UK industry faces engineering workforce shortfall
02 February 2018
A report into the UK engineering labour market published by the Engineering Construction Industry Training Board (ECITB) reveals the challenges facing the industry’s workforce now and in the future, including the likely retirement of one in five UK engineers by 2026.
Employer feedback suggests that newly-qualified engineers are not receiving the right education for today’s economy, with companies citing the content of STEM qualifications, and a lack of workplace experience and soft skills, such as interpersonal communication, among the reasons why some engineering graduates struggle to find jobs in spite of demand.
• Engineers in the workforce: In 2016, there were just under 465,000 engineers employed in the UK, a 9% increase since 2009.
• Women in engineering: Almost 9% of engineers in the UK are women (2016), an increase from 5% in 2009.
• Earnings of engineers: In 2016, the average engineer’s income exceeded £42,000, 50% higher than the average earnings in the UK. Engineering graduates earned £5,000 more than the average salary for graduates.
• Engineers in Higher Education: In 2015/16, 38.5% engineering graduates went into engineering professions, the lowest figure since 2012.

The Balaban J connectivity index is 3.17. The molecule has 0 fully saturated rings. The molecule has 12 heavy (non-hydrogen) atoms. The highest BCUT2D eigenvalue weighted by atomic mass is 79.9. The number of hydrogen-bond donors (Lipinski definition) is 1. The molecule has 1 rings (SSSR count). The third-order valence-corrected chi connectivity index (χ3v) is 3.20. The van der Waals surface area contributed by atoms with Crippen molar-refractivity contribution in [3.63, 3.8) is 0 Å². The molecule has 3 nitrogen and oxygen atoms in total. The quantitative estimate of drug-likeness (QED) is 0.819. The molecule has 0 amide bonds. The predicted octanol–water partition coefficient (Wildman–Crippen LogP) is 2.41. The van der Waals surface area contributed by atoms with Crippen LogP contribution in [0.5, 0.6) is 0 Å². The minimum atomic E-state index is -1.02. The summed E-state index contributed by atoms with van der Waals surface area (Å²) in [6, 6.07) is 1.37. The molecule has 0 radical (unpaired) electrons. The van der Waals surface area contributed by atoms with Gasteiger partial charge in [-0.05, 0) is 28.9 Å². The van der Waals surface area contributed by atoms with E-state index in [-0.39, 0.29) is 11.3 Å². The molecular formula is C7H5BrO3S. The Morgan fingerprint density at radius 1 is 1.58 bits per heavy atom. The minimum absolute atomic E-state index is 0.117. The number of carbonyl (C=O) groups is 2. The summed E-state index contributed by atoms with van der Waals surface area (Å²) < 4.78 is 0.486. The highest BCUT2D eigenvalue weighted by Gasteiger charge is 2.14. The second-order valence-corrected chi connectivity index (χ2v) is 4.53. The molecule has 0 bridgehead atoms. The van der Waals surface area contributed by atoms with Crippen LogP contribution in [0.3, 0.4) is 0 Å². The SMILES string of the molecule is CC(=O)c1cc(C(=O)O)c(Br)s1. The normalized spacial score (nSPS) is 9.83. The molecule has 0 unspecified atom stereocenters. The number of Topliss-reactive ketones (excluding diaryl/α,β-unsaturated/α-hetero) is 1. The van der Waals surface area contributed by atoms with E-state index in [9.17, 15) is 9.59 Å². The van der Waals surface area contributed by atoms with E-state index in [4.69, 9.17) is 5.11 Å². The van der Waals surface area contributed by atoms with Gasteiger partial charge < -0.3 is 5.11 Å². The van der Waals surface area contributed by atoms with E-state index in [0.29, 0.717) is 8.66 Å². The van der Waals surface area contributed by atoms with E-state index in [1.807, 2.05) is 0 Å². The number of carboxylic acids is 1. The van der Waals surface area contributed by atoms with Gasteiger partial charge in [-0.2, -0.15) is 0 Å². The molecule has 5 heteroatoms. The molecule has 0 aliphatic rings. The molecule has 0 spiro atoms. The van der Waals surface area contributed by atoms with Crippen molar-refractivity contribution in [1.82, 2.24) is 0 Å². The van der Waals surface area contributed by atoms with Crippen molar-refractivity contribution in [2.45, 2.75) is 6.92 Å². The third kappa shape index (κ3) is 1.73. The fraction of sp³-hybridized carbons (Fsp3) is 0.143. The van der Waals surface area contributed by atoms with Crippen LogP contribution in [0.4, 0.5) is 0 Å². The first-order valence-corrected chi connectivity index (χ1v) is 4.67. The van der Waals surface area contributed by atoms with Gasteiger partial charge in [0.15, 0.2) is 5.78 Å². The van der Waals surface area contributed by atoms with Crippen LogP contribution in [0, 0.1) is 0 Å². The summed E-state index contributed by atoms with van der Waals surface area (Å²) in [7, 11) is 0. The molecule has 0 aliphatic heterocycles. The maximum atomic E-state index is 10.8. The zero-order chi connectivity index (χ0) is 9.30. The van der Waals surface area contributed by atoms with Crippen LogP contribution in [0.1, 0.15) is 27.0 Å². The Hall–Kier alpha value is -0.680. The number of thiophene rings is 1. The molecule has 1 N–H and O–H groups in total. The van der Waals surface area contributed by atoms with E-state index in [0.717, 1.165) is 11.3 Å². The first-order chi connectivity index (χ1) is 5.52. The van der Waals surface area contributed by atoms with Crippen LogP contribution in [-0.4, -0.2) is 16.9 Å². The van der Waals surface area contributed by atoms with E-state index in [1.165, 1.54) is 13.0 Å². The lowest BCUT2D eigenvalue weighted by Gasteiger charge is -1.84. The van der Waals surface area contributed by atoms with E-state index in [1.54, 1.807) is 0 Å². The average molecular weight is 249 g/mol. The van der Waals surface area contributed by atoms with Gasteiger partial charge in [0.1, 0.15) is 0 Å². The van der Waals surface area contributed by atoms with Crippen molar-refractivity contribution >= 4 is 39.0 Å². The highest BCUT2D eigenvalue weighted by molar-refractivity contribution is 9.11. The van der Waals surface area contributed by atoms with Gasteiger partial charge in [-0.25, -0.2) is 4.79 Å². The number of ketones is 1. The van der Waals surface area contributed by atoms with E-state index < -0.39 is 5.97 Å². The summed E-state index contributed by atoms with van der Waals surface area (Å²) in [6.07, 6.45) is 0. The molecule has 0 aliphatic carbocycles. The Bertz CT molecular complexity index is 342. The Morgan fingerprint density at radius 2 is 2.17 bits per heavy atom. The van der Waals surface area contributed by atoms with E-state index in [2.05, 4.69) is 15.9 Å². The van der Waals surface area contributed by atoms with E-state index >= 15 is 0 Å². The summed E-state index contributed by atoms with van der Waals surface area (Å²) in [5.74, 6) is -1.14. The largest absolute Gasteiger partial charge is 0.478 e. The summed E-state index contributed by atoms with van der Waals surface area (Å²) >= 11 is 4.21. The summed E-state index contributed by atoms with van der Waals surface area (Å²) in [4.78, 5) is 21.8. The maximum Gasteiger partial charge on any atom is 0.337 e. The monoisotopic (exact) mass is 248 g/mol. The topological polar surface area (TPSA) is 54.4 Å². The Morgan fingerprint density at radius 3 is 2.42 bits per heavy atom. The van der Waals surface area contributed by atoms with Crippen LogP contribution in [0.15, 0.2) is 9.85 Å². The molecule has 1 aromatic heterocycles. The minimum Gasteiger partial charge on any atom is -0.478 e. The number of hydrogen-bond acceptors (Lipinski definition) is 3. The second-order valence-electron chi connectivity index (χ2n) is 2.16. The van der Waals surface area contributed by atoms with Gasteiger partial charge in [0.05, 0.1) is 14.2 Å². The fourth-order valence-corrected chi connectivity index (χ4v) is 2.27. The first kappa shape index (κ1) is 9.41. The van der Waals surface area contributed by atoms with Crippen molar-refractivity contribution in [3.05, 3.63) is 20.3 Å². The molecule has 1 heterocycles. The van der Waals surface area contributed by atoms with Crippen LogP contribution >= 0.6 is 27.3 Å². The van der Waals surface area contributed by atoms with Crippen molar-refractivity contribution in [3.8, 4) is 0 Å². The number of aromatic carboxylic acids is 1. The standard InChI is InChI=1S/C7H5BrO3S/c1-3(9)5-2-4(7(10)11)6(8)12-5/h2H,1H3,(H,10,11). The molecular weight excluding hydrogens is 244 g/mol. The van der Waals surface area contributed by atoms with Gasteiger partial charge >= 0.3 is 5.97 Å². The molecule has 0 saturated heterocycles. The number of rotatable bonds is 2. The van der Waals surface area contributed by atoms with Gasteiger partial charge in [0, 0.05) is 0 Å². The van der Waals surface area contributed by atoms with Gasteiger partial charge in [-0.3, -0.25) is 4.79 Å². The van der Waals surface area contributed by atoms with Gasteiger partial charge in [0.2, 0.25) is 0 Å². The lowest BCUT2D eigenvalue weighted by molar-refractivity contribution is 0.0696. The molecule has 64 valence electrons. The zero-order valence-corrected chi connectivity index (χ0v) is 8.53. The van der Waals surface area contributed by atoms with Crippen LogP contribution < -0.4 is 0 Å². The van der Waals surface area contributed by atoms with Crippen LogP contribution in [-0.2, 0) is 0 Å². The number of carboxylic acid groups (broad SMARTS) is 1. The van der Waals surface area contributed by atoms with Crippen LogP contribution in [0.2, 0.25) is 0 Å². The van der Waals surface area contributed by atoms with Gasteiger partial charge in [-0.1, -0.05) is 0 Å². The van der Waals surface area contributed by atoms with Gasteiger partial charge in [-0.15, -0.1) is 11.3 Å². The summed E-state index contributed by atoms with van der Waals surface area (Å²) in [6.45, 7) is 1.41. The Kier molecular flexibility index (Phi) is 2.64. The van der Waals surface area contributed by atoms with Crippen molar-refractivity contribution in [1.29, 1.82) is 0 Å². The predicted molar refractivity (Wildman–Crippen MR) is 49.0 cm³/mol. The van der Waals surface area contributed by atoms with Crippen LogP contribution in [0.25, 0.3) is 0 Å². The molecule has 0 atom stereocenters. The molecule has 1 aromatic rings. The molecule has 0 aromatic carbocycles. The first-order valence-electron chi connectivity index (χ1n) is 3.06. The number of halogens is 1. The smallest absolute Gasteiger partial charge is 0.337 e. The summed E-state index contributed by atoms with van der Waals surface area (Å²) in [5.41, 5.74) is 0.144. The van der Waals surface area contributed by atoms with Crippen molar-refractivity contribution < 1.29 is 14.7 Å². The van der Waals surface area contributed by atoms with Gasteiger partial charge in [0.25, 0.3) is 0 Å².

• Apprenticeships in Engineering: In 2013/14 over 90% of engineering apprentices sustained employment, compared to an average of 75% for all apprentices.
• Engineering retirements: By 2026, more than 91,000 engineers, or nearly 20% of the workforce, will have retired or be close to retiring. Additionally, 29,000 engineering technicians, or 18% of the technician workforce, will have retired or be close to retiring by 2026.
Despite some encouraging trends such as the overall increase in engineering employment, government and employers will have to work hard to ensure sufficient high quality candidates are educated, trained and have the requisite skills for employment in the mid-2020s.